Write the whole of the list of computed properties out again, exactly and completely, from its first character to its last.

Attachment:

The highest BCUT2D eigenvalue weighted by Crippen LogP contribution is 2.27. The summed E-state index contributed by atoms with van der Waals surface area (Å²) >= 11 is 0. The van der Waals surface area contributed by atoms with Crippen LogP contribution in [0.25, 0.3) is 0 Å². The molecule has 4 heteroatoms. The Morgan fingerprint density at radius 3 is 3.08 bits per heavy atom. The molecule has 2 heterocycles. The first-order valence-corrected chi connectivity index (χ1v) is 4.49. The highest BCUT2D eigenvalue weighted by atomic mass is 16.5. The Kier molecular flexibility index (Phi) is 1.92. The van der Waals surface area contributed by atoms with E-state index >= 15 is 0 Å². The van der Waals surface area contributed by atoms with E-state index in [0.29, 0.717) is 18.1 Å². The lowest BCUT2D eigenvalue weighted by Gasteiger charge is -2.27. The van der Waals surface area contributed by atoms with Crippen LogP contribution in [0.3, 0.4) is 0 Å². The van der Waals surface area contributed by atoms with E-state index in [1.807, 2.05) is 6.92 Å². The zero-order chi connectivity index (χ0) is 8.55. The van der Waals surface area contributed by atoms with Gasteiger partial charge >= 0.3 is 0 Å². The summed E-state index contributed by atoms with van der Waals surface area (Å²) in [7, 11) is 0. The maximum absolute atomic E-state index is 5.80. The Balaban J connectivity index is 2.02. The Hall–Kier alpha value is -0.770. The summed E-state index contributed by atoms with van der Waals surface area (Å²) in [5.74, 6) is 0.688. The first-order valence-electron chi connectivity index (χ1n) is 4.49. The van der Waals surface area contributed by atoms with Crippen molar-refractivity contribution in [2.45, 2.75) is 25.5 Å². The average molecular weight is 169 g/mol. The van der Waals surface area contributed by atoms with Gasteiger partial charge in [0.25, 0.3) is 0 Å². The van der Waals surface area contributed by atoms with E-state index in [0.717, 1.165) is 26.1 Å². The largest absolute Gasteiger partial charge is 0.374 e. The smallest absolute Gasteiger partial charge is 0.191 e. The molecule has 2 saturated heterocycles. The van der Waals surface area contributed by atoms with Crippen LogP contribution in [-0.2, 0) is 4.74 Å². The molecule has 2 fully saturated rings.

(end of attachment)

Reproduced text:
The highest BCUT2D eigenvalue weighted by Crippen LogP contribution is 2.27. The summed E-state index contributed by atoms with van der Waals surface area (Å²) >= 11 is 0. The van der Waals surface area contributed by atoms with Crippen LogP contribution in [0.25, 0.3) is 0 Å². The molecule has 4 heteroatoms. The Morgan fingerprint density at radius 3 is 3.08 bits per heavy atom. The molecule has 2 heterocycles. The first-order valence-corrected chi connectivity index (χ1v) is 4.49. The highest BCUT2D eigenvalue weighted by atomic mass is 16.5. The Kier molecular flexibility index (Phi) is 1.92. The van der Waals surface area contributed by atoms with E-state index >= 15 is 0 Å². The van der Waals surface area contributed by atoms with E-state index in [0.29, 0.717) is 18.1 Å². The lowest BCUT2D eigenvalue weighted by Gasteiger charge is -2.27. The van der Waals surface area contributed by atoms with Crippen LogP contribution in [0.3, 0.4) is 0 Å². The van der Waals surface area contributed by atoms with E-state index in [1.807, 2.05) is 6.92 Å². The zero-order chi connectivity index (χ0) is 8.55. The van der Waals surface area contributed by atoms with Gasteiger partial charge >= 0.3 is 0 Å². The summed E-state index contributed by atoms with van der Waals surface area (Å²) in [7, 11) is 0. The maximum absolute atomic E-state index is 5.80. The Balaban J connectivity index is 2.02. The Hall–Kier alpha value is -0.770. The summed E-state index contributed by atoms with van der Waals surface area (Å²) in [5.74, 6) is 0.688. The first-order valence-electron chi connectivity index (χ1n) is 4.49. The van der Waals surface area contributed by atoms with Crippen molar-refractivity contribution in [2.45, 2.75) is 25.5 Å². The average molecular weight is 169 g/mol. The van der Waals surface area contributed by atoms with Gasteiger partial charge in [0.25, 0.3) is 0 Å². The van der Waals surface area contributed by atoms with E-state index in [0.717, 1.165) is 26.1 Å². The largest absolute Gasteiger partial charge is 0.374 e. The smallest absolute Gasteiger partial charge is 0.191 e. The molecule has 2 saturated heterocycles. The van der Waals surface area contributed by atoms with Crippen LogP contribution in [-0.2, 0) is 4.74 Å². The molecule has 2 fully saturated rings.